Virginia Driving Hawk Sneve, author of young adult and middle grade fiction, also recognized the biases in history. Sneve, a member of the Rosebud Sioux Tribe (Lakota), was aware the story of the Fool Soldiers had never been fully told. This group of young Lakota men had rescued the women and children who were taken captive at Lake Shetek but their story had lain buried due to military reports that down-played their role. In 1974, Sneve published Betrayed, which fictionalized the story of the settlement and the role of the Fool Soldiers.

Both Manfred and Sneve helped to renew interest in the events of 1862.

As historians of the later twentieth century became more aware of errors in interpretation and the over-reliance on sensationalized sources, scholarly research into the Dakota Conflict became less biased. A large number of scholarly works were published that dug deeper and more fairly represented the development of the hostility felt by the Dakota tribes involved.

As to Lake Shetek itself, local historians have preserved research and maintained interest. Historians John Isch (A Battle for Living) and Curtis Dahlin (Calamity at Lake Shetek) have written on the settlement, each pulling forth more detail. Jim Ketchum dug deeper into the Fool Soldiers for Minnesota Heritage Magazine and Barbara Britain created a documentary about them (Return to Lake Shetek: The Courage of the Fool Soldiers).

Those living in the Lake Shetek area also know how Tracy High School history teacher and Lake Shetek State Park summer environmentalist Bill Bolin kept the story alive. Bill’s class on Minnesota history always included a focus on the Dakota Conflict and events at Lake Shetek. He was an expert on the topic and knew locations of all the cabins and details about the settlers. Over the years, Bill collected extensive files of information about the topic and was always willing to share with anyone interested.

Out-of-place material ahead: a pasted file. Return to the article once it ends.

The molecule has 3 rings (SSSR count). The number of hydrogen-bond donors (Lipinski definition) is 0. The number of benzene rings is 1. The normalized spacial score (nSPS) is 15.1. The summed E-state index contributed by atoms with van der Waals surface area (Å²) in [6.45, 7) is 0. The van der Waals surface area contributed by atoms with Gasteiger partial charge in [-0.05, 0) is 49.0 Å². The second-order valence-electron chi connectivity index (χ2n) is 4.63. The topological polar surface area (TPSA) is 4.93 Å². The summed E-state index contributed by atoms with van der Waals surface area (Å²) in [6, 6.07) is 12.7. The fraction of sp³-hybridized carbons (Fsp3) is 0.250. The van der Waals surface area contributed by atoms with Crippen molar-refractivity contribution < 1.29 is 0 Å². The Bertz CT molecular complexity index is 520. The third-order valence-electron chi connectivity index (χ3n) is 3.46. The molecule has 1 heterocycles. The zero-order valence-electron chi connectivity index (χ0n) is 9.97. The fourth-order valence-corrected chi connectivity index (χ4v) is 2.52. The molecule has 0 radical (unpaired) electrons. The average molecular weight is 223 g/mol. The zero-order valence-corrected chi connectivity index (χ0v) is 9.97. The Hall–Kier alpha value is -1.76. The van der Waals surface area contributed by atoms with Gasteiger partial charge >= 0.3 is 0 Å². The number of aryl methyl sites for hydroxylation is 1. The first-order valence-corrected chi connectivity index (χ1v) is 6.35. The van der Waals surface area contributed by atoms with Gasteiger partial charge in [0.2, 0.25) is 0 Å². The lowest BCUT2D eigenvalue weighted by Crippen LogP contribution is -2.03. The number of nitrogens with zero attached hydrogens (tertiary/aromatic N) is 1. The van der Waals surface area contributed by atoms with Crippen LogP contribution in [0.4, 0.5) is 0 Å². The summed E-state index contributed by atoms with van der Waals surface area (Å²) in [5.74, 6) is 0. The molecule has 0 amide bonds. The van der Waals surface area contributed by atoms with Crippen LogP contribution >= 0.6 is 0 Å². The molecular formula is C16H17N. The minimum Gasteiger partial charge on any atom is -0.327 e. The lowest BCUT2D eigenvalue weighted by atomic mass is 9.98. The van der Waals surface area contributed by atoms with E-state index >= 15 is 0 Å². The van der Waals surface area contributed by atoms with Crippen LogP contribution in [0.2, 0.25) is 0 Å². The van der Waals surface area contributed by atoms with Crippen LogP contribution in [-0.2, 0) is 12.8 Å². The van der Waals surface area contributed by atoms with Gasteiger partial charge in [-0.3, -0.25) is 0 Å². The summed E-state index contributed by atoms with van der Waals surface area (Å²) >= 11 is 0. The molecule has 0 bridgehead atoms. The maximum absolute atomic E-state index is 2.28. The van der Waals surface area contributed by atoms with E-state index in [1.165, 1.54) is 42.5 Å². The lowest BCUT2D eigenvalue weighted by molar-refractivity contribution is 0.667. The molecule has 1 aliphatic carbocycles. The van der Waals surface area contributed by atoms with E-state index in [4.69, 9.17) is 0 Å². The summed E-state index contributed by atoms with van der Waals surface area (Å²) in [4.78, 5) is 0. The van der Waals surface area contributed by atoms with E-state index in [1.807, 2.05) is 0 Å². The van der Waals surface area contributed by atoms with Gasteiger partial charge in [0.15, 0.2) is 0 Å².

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As I count down to my July 2020 release of NEVER LET GO, I’ll be posting weekly blogs about the history of Lake Shetek, the Dakota Conflict or the people and cultures involved. Or, I may touch on the writing process or interesting tidbits included in the novel.

For more details on the novel, please visit my HOME page. 

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2 comments »

  1. michelle Ferrer says:

    Wow. Sounds like the Sioux (Dakota) weren’t interested in having strangers on their lands. When did white settlement begin in this area of Minnesota? I’m more familiar with conflict between native peoples and whites in the west and the south, not so much near the norther border with Canada. This should be an interesting read.

    • Pamela Nowak says:

      The Dakota and Ojibwe lived in the area that became Minnesota for centuries after Paleo-Indians. Though there is controversial evidence (the Kensington Runestone, long considered a hoax) that Vikings COULD have reached the area in the 1300s, the first documented Europeans in the area were the French, who claimed the lands in the late 1600s. Fur trappers flocked to the area as well as missionaries. More whites ventured there between the 1830s and 1850s as the nation expanded. Minnesota became a territory in 1849 and a state in 1858. The push for statehood brought many settlers into the state with settlement expanding westward. Initial relationships between Whites and the Dakota (Sioux) were peaceful (1650s-1862) but the increasing numbers of Whites impacted game availability and the Dakota signed a treaty in 1851 which guaranteed them land along the Minnesota River. Many on the reservation lands converted to a farming lifestyle (which was alien to their culture) while some bands continued to live in villages off the reservation, growing more desperate as game grew more scarce. In 1862, the tribe was forced to sell the northern half on the strip. Crop failures and many years of delayed annuities and abuse by corrupt Indian agents set the stage for hostility. The advent of the Civil War further delayed annuities with Dakotas both on and off the reservation starving. Resentment grew as food stores were delivered to the agency but not released. It was a fuse waiting to be lit–I’ll go into more detail in a future blog.